Site Records


SiteName: Post Office Railway (MailRail)

Between Paddington & Whitechapel
London

Sub Brit site visit 15th March 2003

[Source: Nick Catford]

After the war there were further plans to extend the railway with braches to Euston and Kings Cross but no new lines were ever built. There was however a quarter mile deviation to the existing line with a new Western District office at Rathbone Place and a new station beneath it, opening on 3rd August 1965. The stations serving the Western Parcels Office and the Original Western District Office were closed at the same time. The disused sections of tunnel are now used as a store with some track remaining in place.


The depot at Mount Pleasant
The car depot and workshops are at Mount Pleasant where there is space to store 81 of the original 90 cars although they are usually stabled at various points along the line to avoid the necessity to run back to the depot at the end of each working day. All maintenance of the stock is carried out in the workshop that also acts as a base for tunnel and track maintenance. There is also a shaft for lifting rolling stock in and out of the yard adjoining Phoenix Place.

The three tracks into the depot are reached by reversing from the top of the incline up from Mount Pleasant Station.

Initially the railway ran 22 hours a day with staff working in three shifts, the two hours when the line was not in operation was used by the maintenance team, larger maintenance jobs being carried out on Sundays when the line was closed. The service has now been reduced to 19 hours a day, 286 days a year.

In recent years King Edward Building and the West Central District Office in New Oxford Street have been closed and sold with all links between the buildings and the stations below being sealed off. The station at Liverpool Street has also closed leaving just four stations, Paddington Sorting Office, the Western Delivery Office at Rathbone Place, Mount Pleasant Sorting Office and the Whitechapel Eastern Delivery Office.

Photo:Train at the western end of the eastbound platform at Mount Pleasant Station
Photo by Nick Catford

Although initially hailed as a great success, in the last quarter of the 20th Century the line has been continually losing money and on 7th November 2002 Royal Mail announced that the whole line had become uneconomical with losses of 1.2M a day. Unless a new backer and new uses could be found the line would close in the near future.

In early 2003 it was announced that the line from Mount Pleasant to the Eastern Delivery Office will close on 21st March 2003 and the remaining section from the Western District Office at Paddington to Mount Pleasant will be mothballed on the 29th March 2003. The sorting office at Paddington will also be closed and be relocated to Rathbone Place. There will be no compulsory redundancies with staff taking voluntary retirement or redundancy or being redeployed elsewhere in the industry.

Mount Pleasant Station track diagram
Drawn by Derek Bayliss

Until a few years ago it was possible for interested groups to visit the railway but with new Health and Safety regulations these visits were discontinued. However with the announced closure of the line, 15th March 2003 was set aside for one final open day with 120 people being shown round Mount Pleasant Station in Groups of 8. Subterranea Britannica was able to secure one of these tours and at 12 noon we gathered outside the administration entrance in Farringdon Road.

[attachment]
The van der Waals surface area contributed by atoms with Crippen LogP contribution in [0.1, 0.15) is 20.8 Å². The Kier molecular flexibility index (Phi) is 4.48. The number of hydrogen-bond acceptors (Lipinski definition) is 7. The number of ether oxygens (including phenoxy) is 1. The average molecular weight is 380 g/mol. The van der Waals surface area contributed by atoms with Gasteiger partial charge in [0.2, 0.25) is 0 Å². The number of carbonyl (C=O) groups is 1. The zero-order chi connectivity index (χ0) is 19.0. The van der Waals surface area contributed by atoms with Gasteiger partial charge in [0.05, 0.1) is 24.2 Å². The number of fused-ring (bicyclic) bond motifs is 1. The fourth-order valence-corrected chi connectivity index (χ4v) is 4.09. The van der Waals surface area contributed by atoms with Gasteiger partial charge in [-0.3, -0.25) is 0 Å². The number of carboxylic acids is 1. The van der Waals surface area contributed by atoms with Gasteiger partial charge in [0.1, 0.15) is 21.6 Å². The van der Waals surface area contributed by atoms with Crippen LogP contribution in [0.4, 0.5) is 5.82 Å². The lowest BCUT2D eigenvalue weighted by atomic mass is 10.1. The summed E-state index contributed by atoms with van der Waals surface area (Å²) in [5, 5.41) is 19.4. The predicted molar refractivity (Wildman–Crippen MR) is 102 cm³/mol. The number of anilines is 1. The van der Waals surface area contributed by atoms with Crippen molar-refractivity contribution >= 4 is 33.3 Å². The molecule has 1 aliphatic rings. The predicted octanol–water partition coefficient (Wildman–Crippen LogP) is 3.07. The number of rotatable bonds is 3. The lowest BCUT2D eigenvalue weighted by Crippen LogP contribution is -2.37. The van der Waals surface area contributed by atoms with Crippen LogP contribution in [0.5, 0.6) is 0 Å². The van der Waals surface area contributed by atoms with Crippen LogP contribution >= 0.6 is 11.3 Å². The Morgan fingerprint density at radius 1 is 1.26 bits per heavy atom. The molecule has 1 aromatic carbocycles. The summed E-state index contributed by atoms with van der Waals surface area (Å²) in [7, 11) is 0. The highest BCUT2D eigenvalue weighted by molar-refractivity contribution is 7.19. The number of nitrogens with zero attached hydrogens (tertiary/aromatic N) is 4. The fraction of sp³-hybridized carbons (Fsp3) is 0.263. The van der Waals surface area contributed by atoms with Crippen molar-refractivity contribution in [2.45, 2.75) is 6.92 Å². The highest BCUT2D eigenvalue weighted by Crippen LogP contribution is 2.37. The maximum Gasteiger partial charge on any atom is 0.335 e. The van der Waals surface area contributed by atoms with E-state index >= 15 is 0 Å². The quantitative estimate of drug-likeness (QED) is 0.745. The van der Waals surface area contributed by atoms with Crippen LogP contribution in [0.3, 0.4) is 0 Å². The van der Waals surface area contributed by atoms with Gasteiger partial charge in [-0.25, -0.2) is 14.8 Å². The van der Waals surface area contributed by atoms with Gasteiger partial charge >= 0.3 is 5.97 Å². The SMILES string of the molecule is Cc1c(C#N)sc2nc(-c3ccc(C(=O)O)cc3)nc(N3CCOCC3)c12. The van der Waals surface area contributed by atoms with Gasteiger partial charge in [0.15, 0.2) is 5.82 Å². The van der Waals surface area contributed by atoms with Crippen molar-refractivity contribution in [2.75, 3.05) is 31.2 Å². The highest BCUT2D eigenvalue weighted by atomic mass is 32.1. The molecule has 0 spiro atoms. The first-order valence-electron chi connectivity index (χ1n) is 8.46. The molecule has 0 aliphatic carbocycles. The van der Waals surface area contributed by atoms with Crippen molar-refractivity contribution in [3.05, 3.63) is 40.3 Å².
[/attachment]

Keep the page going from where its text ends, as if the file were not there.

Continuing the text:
Photo:Locomotive on the eastbound platform at Mount Pleasant
Photo by Nick Catford

We were taken up to the 2nd floor briefing room where we were shown a short video while we waited for our guides to return from the previous tour. 20 minutes later having walked along the labyrinth of corridors at Mount Pleasant we descended to platform level by lift which opens into a short cross passage at the eastern end of the two platforms, each 313 feet long.

We moved first onto the eastbound platform where one of the 1980's driverless Greenbat Locomotives with four mail wagons was standing at the eastern end the platform, ready for loading. Each loaded train cannot move off until a signal is given from the platform and we all had an opportunity to press a button (cherry) above our heads and watch the empty train disappear into the tunnel where it ran around a loop to re-emerge on the westbound platform. One of three emergency battery locomotives were also on display on the platform loop. These are permanently stationed at various points on the railway.

Photo:The manual control box at Mount Pleasant
Photo by Nick Catford

Since 1981 the railway has taken its power from the National Grid feeding five sub-stations along the line. There is a central conductor rail at 440 volts DC which allows speeds of up to 40 mph in the tunnels. In the stations the trains supply voltage is reduced to 150 volts which allows the trains to run at a maximum speed of 7 mph The old manual control room with its illuminated track diagram, describer board and 56 lever frame is located between the platforms and is kept in good usable condition. Until 1993 each station had it's own line controller. His job was to control all train movements at the station, sending trains into the station or routing them via the loop on to the next station.

 

Further information and pictures about this site continues here

[Source: Nick Catford]

Home Page
Last updated: Tuesday, 04-Jan-2011 14:55:10 GMT
© 1998-2003 Subterranea Britannica